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Session reports

Click here to download ‘Reflections on the 2019 Forum on Peace and Development’. 

Click here to download the complete compendium of session reports.

See below for links to individual session reports.

 

14 May 11.15–12.45

DOES PEACEKEEPING WORK? KEY FINDINGS FROM RECENT RESEARCH IN THE DEMOCRATIC REPUBLIC OF CONGO AND MALI

Institutional lead: Epon Network and Challenges Forum

Description: A number of instruments are employed by the international community to prevent and manage conflicts, to reduce fragility and to sustain peace. Among these, a peace operation is one of the instruments that has the greatest potential to enhance the implementation of the SDGs in fragile and conflict-affected states. But do peace operations work?

 

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SECURITY IMPLICATIONS OF MEGATRENDS IN AFRICA

Institutional lead: Africa Center for Strategic Studies

Description: This panel analysed the security implications of megatrends that characterize Africa’s peace and security landscape, including migration, demographic transition, urbanization and climate variability. Data and research on megatrends provide some indication of what Africa’s security landscape will look like in the coming years. 

 

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FOOD ASSISTANCE AND ITS CONTRIBUTION TO IMPROVING PROSPECTS FOR PEACE

Institutional lead: World Food Programme

Description: Today, an estimated 2 billion people live in fragile and conflict-affected areas of the world, where they are extremely vulnerable to the impact of conflicts and disasters. The session presented some of the preliminary findings of the knowledge partnership between SIPRI and WFP and discussed overall linkages between food assistance interventions and possible contributions to peace.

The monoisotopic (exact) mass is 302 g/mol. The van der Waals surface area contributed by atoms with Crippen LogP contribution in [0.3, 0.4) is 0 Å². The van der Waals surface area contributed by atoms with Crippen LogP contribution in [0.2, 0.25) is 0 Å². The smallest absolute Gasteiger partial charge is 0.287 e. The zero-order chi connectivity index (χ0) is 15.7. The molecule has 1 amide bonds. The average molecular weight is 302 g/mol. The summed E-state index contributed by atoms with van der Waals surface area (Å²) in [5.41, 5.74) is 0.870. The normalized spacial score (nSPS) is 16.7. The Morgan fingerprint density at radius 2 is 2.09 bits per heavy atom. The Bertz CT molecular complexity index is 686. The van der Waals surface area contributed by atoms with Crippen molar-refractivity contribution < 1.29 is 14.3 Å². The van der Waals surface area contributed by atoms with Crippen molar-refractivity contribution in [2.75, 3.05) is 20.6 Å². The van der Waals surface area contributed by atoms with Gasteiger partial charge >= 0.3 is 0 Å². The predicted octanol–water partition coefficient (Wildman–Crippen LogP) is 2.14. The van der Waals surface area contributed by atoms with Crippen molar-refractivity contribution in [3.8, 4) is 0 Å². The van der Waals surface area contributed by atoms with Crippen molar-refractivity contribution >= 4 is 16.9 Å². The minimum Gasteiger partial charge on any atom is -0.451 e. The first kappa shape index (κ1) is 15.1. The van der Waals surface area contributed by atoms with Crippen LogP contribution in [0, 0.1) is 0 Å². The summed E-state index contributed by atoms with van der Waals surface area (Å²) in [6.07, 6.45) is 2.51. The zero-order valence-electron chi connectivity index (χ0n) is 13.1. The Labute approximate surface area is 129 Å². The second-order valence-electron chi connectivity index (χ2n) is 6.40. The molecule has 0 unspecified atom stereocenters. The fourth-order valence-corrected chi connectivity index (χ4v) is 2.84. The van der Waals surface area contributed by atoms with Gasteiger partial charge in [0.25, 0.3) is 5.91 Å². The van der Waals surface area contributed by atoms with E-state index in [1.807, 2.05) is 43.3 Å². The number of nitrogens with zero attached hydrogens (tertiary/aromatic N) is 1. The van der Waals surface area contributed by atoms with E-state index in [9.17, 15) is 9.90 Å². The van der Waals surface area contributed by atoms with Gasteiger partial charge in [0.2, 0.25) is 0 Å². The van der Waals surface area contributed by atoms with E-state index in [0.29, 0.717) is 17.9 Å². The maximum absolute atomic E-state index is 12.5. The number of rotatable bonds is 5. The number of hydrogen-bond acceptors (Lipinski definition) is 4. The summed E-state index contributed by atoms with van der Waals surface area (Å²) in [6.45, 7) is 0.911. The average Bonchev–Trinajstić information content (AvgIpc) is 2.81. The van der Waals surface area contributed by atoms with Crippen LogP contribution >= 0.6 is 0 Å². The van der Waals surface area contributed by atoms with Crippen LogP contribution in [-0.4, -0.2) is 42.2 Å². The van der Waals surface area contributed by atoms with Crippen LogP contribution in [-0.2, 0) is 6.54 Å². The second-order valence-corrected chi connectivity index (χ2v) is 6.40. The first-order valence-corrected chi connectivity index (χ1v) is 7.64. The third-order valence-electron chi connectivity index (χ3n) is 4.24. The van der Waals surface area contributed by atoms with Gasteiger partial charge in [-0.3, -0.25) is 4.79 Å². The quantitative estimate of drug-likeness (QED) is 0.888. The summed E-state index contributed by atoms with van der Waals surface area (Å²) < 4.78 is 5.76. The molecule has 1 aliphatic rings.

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NEGLECTED, IMMEASURABLE AND HYPERCOMPLICATED: IS SUSTAINABLE DEVELOPMENT GOAL 16 FOR PEACEFUL AND INCLUSIVE SOCIETIES DOOMED TO FAIL?

Institutional lead: Center on International Cooperation

Description: Armed conflict, violence, corruption and organized crime are major threats to sustainable development. At the same time SDG 16 is very broad, is difficult to implement and measure, and there is resistance from some regarding SDG 16 as challenging the sovereignty of states. Is SDG 16 doomed to fail or are there opportunities for success?

 

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HOW TO REALIZE THE SECURITY-DEVELOPMENT NEXUS?

Institutional lead: The Brookings Institution

Description: Corruption is the abuse of power, position or trust for private gain. It is present in all countries but Scholars and practitioners have acknowledged a security–development nexus for over 25 years, and yet there are few examples of operations that successfully navigated the challenges posed by this nexus. 

 

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14 May 14.15–15.45

INTEGRATING CLIMATE-RELATED SECURITY RISKS: ENHANCING THE MOMENTUM IN THE UNITED NATIONS

Institutional lead: Stockholm International Peace Research Institute

Description: In recent years, the discussion of the United Nations’ role and the UN Security Council’s ability in addressing and responding to climate-related security risks has intensified. In recent years, the discussion of the United Nations’ role and the UN Security Council’s ability in addressing and responding to climate-related security risks has intensified. 

 

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INCLUSIVE PEACE AGREEMENT IMPLEMENTATION

Institutional lead: UNDP Oslo Governance Centre

Description: The panel will critically reflect on the opportunities and obstacles presented by peace agreement implementation processes, and under which conditions inclusive arrangements can help to support the establishment of pathways to peaceful, just and inclusive societies.

 

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DIALOGUE IN ACTION: A CANDID CONVERSATION ON DELIVERING TOGETHER

Institutional lead: International Dialogue on Peacebuilding and Statebuilding